High-resolution 3D abdominal segmentation with random patch network fusion
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- High-resolution 3D abdominal segmentation with random patch network fusion
- Tang, Y.; Gao, R.; Lee, H.H.; Han, S.; Chen, Y.; Gao, D.; Nath, V.; Bermudez, C.; Savona, M.R.; Abramson, R.G.; Bao, S.; Lyu, Ilwoo; Huo, Y.; Landman, B.A.
- Issue Date
- Elsevier BV
- MEDICAL IMAGE ANALYSIS, v.69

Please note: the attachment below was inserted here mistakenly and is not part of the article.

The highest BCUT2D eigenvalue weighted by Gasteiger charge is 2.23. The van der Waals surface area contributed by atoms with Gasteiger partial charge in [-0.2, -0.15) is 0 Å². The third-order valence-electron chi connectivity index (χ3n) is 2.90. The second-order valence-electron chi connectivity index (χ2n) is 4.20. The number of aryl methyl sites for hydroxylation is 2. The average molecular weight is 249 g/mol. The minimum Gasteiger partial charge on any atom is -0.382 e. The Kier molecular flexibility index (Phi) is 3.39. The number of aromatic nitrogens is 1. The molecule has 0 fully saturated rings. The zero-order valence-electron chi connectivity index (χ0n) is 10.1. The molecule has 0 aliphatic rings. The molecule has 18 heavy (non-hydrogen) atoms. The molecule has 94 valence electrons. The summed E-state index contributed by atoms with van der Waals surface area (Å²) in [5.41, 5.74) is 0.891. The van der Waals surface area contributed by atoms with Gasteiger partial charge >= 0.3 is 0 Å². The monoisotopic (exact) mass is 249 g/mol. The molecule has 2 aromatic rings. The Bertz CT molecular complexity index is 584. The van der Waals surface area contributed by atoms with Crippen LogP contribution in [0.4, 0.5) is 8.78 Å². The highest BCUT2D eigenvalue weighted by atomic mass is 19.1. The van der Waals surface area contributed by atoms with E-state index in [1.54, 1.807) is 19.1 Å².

- Deep learning for three dimensional (3D) abdominal organ segmentation on high-resolution computed tomography (CT) is a challenging topic, in part due to the limited memory provide by graphics processing units (GPU) and large number of parameters and in 3D fully convolutional networks (FCN). Two prevalent strategies, lower resolution with wider field of view and higher resolution with limited field of view, have been explored but have been presented with varying degrees of success. In this paper, we propose a novel patch-based network with random spatial initialization and statistical fusion on overlapping regions of interest (ROIs). We evaluate the proposed approach using three datasets consisting of 260 subjects with varying numbers of manual labels. Compared with the canonical “coarse-to-fine” baseline methods, the proposed method increases the performance on multi-organ segmentation from 0.799 to 0.856 in terms of mean DSC score (p-value < 0.01 with paired t-test). The effect of different numbers of patches is evaluated by increasing the depth of coverage (expected number of patches evaluated per voxel). In addition, our method outperforms other state-of-the-art methods in abdominal organ segmentation. In conclusion, the approach provides a memory-conservative framework to enable 3D segmentation on high-resolution CT. The approach is compatible with many base network structures, without substantially increasing the complexity during inference. Given a CT scan with at high resolution, a low-res section (left panel) is trained with multi-channel segmentation. The low-res part contains down-sampling and normalization in order to preserve the complete spatial information. Interpolation and random patch sampling (mid panel) is employed to collect patches. The high-dimensional probability maps are acquired (right panel) from integration of all patches on field of views. © 2020
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